How do you respond to the argument that it's the capitalists' entrepreneurial skills which organize the means of production?


The People, May 4, 1991, Page 6

How do you respond to the argument that it's the capitalists' entrepreneurial abilities and skills which organize the means of production in such a way as to make the most efficient use of labor and create the most wealth?


Capitalists do have an interest in squeezing the greatest possible productivity out of each worker. But capitalists themselves no longer have much to do with the organization of production. More importantly, the overall social impact of productivity increases under capitalism doesn't exactly make an argument in favor of preserving the system.

Historically, capitalist "entrepreneurs" did play a vital role in bringing together the forces of modern industrial production. But the successful capitalists were those who were most "efficient" at accumulating capital-which means that they were most efficient, not merely in making the most productive use of labor, but in reaping surplus value through the ruthless exploitation of wage labor. Frequently, they were also among the most efficient at scheming against, swindling and otherwise robbing each other, the most successful of them in this country earning the epithet, "the robber barons."

Today there is very little "entrepreneurship" remaining in the capitalist system. New businesses are regularly being started up, but most either die within a few years or are swallowed up by long-established firms. New ways and means of stepping up the rate of exploitation-including, but not limited to, increases in productivity-are of course still being implemented by capitalist firms, but this is done by the capitalists' hired executives and management. Established capitalists may "dabble" in such activity; most don't. In any event, they don't have to.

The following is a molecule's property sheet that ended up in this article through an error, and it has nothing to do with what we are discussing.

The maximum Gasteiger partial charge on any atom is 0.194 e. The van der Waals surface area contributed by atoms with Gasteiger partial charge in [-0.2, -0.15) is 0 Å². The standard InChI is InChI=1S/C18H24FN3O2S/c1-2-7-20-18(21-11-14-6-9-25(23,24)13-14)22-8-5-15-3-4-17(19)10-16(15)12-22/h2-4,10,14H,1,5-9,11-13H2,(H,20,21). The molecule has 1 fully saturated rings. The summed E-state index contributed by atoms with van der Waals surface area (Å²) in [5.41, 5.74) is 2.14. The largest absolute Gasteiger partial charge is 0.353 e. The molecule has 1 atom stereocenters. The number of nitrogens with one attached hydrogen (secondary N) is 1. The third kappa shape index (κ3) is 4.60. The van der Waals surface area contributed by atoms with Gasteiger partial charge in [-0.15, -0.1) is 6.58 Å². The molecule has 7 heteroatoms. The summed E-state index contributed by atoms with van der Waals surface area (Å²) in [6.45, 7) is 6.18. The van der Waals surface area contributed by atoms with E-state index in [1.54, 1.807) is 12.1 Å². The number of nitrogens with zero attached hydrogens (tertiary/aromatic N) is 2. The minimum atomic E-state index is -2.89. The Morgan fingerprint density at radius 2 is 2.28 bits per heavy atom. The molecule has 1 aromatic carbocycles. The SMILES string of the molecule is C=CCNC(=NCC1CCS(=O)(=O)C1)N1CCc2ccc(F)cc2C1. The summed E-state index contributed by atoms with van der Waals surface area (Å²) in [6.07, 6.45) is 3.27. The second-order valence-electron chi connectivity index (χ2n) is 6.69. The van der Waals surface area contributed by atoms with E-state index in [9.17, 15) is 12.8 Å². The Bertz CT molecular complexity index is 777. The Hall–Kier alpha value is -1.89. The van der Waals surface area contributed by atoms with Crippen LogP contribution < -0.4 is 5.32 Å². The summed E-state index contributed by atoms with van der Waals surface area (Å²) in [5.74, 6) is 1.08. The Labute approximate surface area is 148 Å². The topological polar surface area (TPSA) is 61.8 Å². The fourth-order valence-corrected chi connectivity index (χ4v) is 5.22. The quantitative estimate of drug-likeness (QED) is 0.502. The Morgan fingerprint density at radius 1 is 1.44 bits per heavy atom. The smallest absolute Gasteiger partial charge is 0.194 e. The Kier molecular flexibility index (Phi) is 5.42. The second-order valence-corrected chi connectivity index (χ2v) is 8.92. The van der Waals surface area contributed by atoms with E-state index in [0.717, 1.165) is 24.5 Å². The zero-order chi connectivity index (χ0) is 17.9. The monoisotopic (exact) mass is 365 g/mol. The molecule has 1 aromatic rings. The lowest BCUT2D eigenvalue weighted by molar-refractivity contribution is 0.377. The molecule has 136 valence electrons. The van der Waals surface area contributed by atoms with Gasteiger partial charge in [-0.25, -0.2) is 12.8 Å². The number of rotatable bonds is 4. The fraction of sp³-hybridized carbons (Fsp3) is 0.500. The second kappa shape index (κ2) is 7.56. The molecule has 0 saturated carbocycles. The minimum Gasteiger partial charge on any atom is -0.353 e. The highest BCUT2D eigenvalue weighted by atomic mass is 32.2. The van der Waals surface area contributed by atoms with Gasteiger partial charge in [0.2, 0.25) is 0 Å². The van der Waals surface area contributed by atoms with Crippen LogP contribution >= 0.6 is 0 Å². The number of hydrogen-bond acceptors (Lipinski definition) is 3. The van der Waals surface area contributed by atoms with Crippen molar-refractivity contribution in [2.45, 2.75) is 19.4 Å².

Today's top capitalists -- most of whom inherited their class status, further indicating that they had little to do with the organizing of production -- typically live off the surplus value from a diversified array of stocks, bonds, banking and other investments. They are far removed from the process of production. For example, a capitalist may have a few thousand shares of stock in an airline in the morning, sell it and use the proceeds to buy up shares of stock in a pharmaceutical firm in the afternoon, and sell that stock two days later to buy up shares in an electronics company. It is obvious that such a capitalist will have little or nothing to do with organizing the means of production in any of those firms.

For that matter, many capitalists don't even have to involve themselves in such buying and selling. They have firms to "manage their investments" for them too!


One could argue that the capitalists collectively are still ultimately responsible for the efficient organization of production. But their profits are not the "rewards" of efficient organization of production. The most efficiently organized production facility in the world wouldn't yield a penny of profit if its owners (or their hired management) did not hold the price of labor power (wages) down below the price of labor's product, i.e., if they did not exploit the workers.

Moreover, to whatever small degree some capitalists may still be "credited" for efficient organization of production within individual firms, the system of capitalist production is marked by anarchy, not efficiency. Separate firms competing for the same markets, with wasteful duplication of effort; the inevitable "crises of overproduction" that arise from that competition and the exploitation of wage labor; the waste of having 20 percent or more of the nations' productive capacity and 10 percent or more of the nation's potential workforce involuntarily idled at the same time; the colossal waste of potentially useful labor being channeled into advertising, real estate, "business services," militarism, regulatory agencies and other institutions that are "necessary" only to capitalism-these conditions are hardly indicative of the most efficient organization of production.

Finally, to whatever small extent capitalists may be responsible for the "efficient use of labor" within a firm, such efficiency, under the capitalist system, does more social harm than good. Productivity improvements under capitalism are used, not to lessen the1 necessary hours of labor for all, but to eliminate the jobs of many, and frequently entail stepping up the workloads or the pace of work for the workers remaining.

All told, capitalists do have an interest in seeing production organized such that it will "create the most wealth"-for themselves. But for the vast majority of the people, who belong to the working class, this is hardly an argument in favor of capitalism.

A class of parasites is not needed for production to be organized in an efficient manner. Production will operate far more efficiently, in the social interest, when the workers themselves are in full control of production and distribution, and there no longer exists another class to "make...use of labor," for its own selfish ends.